Each year the Center for Cities and Schools and UC Berkeley host a summer camp for high school students, called the Tomodachi Initiative, from around the Fukushima region to learn about city planning.
They explore Berkeley, Oakland and San Francisco, learning about community engagement, housing, and transportation. Somehow I’m their regular tour guide for Downtown Oakland and Lake Merritt, which is pretty cool. It’s a fun thing, leading a tour that’s translated. My limited Japanese serves as a surprising part of my introduction (“watashi wa”, “gozaimasu”, “hajimemashite”), but otherwise I’m entirely dependent on their fantastic translator.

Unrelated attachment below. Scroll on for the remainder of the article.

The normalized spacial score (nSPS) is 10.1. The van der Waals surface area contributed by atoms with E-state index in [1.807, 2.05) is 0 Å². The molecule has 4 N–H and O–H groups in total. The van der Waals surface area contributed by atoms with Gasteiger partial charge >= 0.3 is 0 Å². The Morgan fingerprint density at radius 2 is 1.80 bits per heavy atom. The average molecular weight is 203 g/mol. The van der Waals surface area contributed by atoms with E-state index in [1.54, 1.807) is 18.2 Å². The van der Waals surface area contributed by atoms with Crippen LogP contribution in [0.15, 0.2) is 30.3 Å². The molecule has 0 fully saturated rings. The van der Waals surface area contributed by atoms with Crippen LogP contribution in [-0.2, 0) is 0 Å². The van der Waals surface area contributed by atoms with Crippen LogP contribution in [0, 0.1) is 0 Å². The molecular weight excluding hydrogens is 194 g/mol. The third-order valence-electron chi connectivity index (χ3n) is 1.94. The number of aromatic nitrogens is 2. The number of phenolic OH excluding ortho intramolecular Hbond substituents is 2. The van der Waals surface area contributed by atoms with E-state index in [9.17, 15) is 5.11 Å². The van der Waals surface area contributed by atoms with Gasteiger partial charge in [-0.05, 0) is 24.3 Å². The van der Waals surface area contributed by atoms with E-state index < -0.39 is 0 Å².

Today I led the annual two-mile walk from Transform’s office to the Jack London ferry terminal, via Lake Merritt. They always ask very interesting questions (“what is the most challenging part?”, “why are the trains so slow?”) which I find telling of our core differences. We’re not going to teach them about high speed rail, but if we can convey the essence of place-making, it’ll definitely be worth their trip.